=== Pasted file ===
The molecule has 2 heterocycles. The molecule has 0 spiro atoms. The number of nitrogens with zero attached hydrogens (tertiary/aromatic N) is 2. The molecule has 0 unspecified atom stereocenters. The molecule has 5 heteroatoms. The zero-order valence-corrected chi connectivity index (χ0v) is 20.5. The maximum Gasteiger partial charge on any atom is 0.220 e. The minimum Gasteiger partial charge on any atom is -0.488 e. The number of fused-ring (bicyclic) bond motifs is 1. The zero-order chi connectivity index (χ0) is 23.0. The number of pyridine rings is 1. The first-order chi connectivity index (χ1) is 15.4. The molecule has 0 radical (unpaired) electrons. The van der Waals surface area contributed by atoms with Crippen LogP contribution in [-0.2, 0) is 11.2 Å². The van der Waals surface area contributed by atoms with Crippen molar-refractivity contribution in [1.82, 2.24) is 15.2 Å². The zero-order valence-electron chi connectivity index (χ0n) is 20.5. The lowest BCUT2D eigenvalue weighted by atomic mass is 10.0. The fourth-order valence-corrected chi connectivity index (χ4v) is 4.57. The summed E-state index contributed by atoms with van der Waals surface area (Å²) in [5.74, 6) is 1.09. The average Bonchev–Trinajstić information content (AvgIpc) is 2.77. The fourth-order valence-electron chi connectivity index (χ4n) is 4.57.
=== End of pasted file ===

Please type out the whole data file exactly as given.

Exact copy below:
The molecule has 2 heterocycles. The molecule has 0 spiro atoms. The number of nitrogens with zero attached hydrogens (tertiary/aromatic N) is 2. The molecule has 0 unspecified atom stereocenters. The molecule has 5 heteroatoms. The zero-order valence-corrected chi connectivity index (χ0v) is 20.5. The maximum Gasteiger partial charge on any atom is 0.220 e. The minimum Gasteiger partial charge on any atom is -0.488 e. The number of fused-ring (bicyclic) bond motifs is 1. The zero-order chi connectivity index (χ0) is 23.0. The number of pyridine rings is 1. The first-order chi connectivity index (χ1) is 15.4. The molecule has 0 radical (unpaired) electrons. The van der Waals surface area contributed by atoms with Crippen LogP contribution in [-0.2, 0) is 11.2 Å². The van der Waals surface area contributed by atoms with Crippen molar-refractivity contribution in [1.82, 2.24) is 15.2 Å². The zero-order valence-electron chi connectivity index (χ0n) is 20.5. The lowest BCUT2D eigenvalue weighted by atomic mass is 10.0. The fourth-order valence-corrected chi connectivity index (χ4v) is 4.57. The summed E-state index contributed by atoms with van der Waals surface area (Å²) in [5.74, 6) is 1.09. The average Bonchev–Trinajstić information content (AvgIpc) is 2.77. The fourth-order valence-electron chi connectivity index (χ4n) is 4.57.